Sean Finnegan gives an excellent exposition on the question: Did Christians believe in the Trinity before Nicea? [...]
About Sean FinneganWith the heart of a true reformer, Sean Finnegan encourages reformation in Christianity today. His passion is to see Christians recapture the truths, spirit, and faith of those who were the first followers of Jesus. In that vein, he is the founder of Restitutio a podcast devoted to the “Restoration of Authentic Christianity” and is also the developer and manager of several other websites and online ministries. He is a consulting editor for 21st Century Reformation Online. Sean Finnegan received a Master of Theological studies degree from Boston University's School of Theology. He attended Atlanta Bible College where he obtained a Bachelor of Theology degree in 2005. He now serves as an adjunct professor for that college, teaching intensive classes on Church History, Apologetics, Evangelism, and Basic Bible Doctrine.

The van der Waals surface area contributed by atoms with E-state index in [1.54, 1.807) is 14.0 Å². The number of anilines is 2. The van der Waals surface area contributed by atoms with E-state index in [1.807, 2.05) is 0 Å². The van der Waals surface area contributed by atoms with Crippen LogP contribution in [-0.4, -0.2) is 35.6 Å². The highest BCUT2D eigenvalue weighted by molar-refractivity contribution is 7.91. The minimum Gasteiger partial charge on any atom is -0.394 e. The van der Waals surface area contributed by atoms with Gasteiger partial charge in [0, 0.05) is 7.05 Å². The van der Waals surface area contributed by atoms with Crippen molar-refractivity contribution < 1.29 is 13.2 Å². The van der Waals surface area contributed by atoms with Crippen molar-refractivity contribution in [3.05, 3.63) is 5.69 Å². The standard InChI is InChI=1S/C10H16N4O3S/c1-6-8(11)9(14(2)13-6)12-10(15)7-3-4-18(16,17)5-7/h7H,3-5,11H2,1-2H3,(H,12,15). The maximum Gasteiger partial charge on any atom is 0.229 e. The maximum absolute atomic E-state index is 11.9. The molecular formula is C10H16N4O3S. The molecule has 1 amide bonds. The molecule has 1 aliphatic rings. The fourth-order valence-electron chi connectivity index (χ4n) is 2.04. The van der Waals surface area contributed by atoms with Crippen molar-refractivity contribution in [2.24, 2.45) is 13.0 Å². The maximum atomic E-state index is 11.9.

Translators have historically held incredible power to influence millions of Bible-readers over the eons. Many impressive developments have occurred in the field of textual criticism and lexicology over the last century.
In the first part of this investigation into the holy spirit and translation bias, I limited my focus to relative pronouns used to refer to the holy spirit. In what follows I will broaden my inquiry to include several other key texts and important concepts related to God’s spirit.